Some Cognitively Controlled Coarticulatory Effects in Arabic and English, with Particular Reference to Voice Onset Time
Author: Mohammad Maher Jesry Date: 1996 Institution: University of Essex Subject:Linguistics Linguistic Field(s): Phonetics
Abstract: This study introduces one possible link needed to bridge the gap between phonology and phonetics which have been noticed to lack a cognitive component that takes account of phonological aspects that are phonetically dominated. Traditionally, and on the one hand, phonology is thought to represent and include all cognitive processes involved in speech production. Whereas, on the other hand, phonetics is thought to represent the 'physical' processes. In other words, phonological assignments are simply thought to be realised automatically without adding any further properties to any particular segment.
But as there is clear evidence, from cross-language studies, that at the phonetic level, there is systematic variation of actualisation which cannot be attributed to the usual type of phonological processes, a cognitive ('supervisory') factor has been suggested to be added to the process at a lower level and folowing phonology. Because this supervisory factor has 'knowledge' about the system limitation and constraints, it provides a means of organising and controlling, to some extent, voluntrarily, the manipulation of these physical constraints inherent in the phonetic mechanism, according to different linguistic requirements.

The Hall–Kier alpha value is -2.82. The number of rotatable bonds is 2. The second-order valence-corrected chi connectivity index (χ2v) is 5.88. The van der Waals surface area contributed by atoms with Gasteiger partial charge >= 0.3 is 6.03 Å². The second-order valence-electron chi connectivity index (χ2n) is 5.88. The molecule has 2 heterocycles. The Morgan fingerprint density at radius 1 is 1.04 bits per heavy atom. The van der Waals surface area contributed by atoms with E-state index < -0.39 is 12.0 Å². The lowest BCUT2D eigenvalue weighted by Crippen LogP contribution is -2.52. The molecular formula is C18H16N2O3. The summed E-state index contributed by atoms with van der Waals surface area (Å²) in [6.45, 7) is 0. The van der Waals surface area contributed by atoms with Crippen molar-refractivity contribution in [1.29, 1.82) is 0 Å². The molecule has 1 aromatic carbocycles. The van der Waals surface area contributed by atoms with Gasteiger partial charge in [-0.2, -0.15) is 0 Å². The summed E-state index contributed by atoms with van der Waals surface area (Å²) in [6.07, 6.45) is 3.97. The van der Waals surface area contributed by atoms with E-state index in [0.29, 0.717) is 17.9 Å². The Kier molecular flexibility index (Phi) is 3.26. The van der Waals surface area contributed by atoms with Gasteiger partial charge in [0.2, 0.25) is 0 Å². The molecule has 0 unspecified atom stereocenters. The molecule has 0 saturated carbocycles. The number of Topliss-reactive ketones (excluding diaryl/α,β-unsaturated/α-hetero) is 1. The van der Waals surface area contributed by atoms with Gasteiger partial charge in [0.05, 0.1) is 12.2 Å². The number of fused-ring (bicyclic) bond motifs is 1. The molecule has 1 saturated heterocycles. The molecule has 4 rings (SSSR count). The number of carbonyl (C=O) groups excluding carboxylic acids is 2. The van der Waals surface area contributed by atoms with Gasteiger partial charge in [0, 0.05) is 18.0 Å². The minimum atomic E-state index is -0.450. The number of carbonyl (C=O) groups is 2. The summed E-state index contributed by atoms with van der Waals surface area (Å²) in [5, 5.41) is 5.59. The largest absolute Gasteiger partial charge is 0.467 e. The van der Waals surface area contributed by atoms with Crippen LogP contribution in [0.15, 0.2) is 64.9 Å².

One consequence of incorporating this supervisory factor of component is that, now, although a phenomenon like the occurrence of the delayed onset of voice - or what is known as Voice Onset Time (VOT) - following initial voiceless plosives describes automatic and involuntary coarticulatory effect, it indicates the presence of a decision taken for the purpose of linguistics. This result has been reached on account of the occurrence of several 'zones' of VOT in some languages in contrast to others with two zones. If that coarticulatory effect were automatic, then it would be the same for all languages.
In addition, through the supervisory factor, the congnitive and physical aspects interact with each other in a way that reflects the importance of the communicative function of speech production. This role has been highlighted in the way physical limilts, physiological economy constraints, and 'pronounceability' relate to each other to end up striking a balance between articulatory simplification on the part of the speech producer, and active listening on the part of the perceiver.